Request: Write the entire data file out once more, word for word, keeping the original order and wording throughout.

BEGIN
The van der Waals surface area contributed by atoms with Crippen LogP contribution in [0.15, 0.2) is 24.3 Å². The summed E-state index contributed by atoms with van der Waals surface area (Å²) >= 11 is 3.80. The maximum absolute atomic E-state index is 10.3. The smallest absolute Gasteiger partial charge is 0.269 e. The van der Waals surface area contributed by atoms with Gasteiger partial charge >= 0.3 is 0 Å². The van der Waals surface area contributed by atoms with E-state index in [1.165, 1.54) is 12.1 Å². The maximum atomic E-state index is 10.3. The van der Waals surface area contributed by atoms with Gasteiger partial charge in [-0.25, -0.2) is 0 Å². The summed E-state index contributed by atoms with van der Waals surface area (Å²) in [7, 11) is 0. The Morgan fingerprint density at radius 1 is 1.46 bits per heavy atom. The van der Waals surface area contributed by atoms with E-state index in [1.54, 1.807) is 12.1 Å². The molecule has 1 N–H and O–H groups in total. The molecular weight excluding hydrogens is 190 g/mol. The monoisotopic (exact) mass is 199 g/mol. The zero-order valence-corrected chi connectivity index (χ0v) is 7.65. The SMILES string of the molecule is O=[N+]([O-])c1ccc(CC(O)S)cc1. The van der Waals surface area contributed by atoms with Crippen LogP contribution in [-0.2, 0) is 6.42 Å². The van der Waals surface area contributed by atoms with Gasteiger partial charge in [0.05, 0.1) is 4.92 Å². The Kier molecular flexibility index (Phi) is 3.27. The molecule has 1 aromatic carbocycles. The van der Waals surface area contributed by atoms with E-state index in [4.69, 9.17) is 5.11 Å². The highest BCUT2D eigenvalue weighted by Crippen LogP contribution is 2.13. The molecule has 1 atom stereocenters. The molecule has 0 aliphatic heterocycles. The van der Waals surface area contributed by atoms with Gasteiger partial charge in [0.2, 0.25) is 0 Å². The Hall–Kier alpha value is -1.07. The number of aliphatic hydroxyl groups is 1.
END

The van der Waals surface area contributed by atoms with Crippen LogP contribution in [0.15, 0.2) is 24.3 Å². The summed E-state index contributed by atoms with van der Waals surface area (Å²) >= 11 is 3.80. The maximum absolute atomic E-state index is 10.3. The smallest absolute Gasteiger partial charge is 0.269 e. The van der Waals surface area contributed by atoms with Gasteiger partial charge >= 0.3 is 0 Å². The van der Waals surface area contributed by atoms with E-state index in [1.165, 1.54) is 12.1 Å². The maximum atomic E-state index is 10.3. The van der Waals surface area contributed by atoms with Gasteiger partial charge in [-0.25, -0.2) is 0 Å². The summed E-state index contributed by atoms with van der Waals surface area (Å²) in [7, 11) is 0. The Morgan fingerprint density at radius 1 is 1.46 bits per heavy atom. The van der Waals surface area contributed by atoms with E-state index in [1.54, 1.807) is 12.1 Å². The molecule has 1 N–H and O–H groups in total. The molecular weight excluding hydrogens is 190 g/mol. The monoisotopic (exact) mass is 199 g/mol. The zero-order valence-corrected chi connectivity index (χ0v) is 7.65. The SMILES string of the molecule is O=[N+]([O-])c1ccc(CC(O)S)cc1. The van der Waals surface area contributed by atoms with Crippen LogP contribution in [-0.2, 0) is 6.42 Å². The van der Waals surface area contributed by atoms with Gasteiger partial charge in [0.05, 0.1) is 4.92 Å². The Kier molecular flexibility index (Phi) is 3.27. The molecule has 1 aromatic carbocycles. The van der Waals surface area contributed by atoms with E-state index in [4.69, 9.17) is 5.11 Å². The highest BCUT2D eigenvalue weighted by Crippen LogP contribution is 2.13. The molecule has 1 atom stereocenters. The molecule has 0 aliphatic heterocycles. The van der Waals surface area contributed by atoms with Gasteiger partial charge in [0.2, 0.25) is 0 Å². The Hall–Kier alpha value is -1.07. The number of aliphatic hydroxyl groups is 1.